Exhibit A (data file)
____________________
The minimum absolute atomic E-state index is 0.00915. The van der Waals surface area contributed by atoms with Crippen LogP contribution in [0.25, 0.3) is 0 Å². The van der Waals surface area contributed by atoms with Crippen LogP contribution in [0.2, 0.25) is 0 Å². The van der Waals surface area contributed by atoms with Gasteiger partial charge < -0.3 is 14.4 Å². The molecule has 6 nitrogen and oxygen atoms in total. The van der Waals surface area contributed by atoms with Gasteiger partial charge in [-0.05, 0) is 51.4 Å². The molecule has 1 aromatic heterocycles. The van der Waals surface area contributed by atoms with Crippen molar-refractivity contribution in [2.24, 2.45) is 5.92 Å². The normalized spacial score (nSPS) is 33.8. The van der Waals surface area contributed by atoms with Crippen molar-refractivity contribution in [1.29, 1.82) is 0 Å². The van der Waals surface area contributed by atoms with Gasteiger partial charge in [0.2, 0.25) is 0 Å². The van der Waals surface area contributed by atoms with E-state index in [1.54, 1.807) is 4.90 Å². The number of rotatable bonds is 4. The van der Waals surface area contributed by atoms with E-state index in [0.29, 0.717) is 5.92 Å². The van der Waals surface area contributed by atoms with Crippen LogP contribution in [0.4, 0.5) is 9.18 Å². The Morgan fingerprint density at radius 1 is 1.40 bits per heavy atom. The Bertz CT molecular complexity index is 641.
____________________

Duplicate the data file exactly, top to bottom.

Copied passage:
The minimum absolute atomic E-state index is 0.00915. The van der Waals surface area contributed by atoms with Crippen LogP contribution in [0.25, 0.3) is 0 Å². The van der Waals surface area contributed by atoms with Crippen LogP contribution in [0.2, 0.25) is 0 Å². The van der Waals surface area contributed by atoms with Gasteiger partial charge < -0.3 is 14.4 Å². The molecule has 6 nitrogen and oxygen atoms in total. The van der Waals surface area contributed by atoms with Gasteiger partial charge in [-0.05, 0) is 51.4 Å². The molecule has 1 aromatic heterocycles. The van der Waals surface area contributed by atoms with Crippen molar-refractivity contribution in [2.24, 2.45) is 5.92 Å². The normalized spacial score (nSPS) is 33.8. The van der Waals surface area contributed by atoms with Crippen molar-refractivity contribution in [1.29, 1.82) is 0 Å². The van der Waals surface area contributed by atoms with Gasteiger partial charge in [0.2, 0.25) is 0 Å². The van der Waals surface area contributed by atoms with E-state index in [1.54, 1.807) is 4.90 Å². The number of rotatable bonds is 4. The van der Waals surface area contributed by atoms with E-state index in [0.29, 0.717) is 5.92 Å². The van der Waals surface area contributed by atoms with Crippen LogP contribution in [0.4, 0.5) is 9.18 Å². The Morgan fingerprint density at radius 1 is 1.40 bits per heavy atom. The Bertz CT molecular complexity index is 641.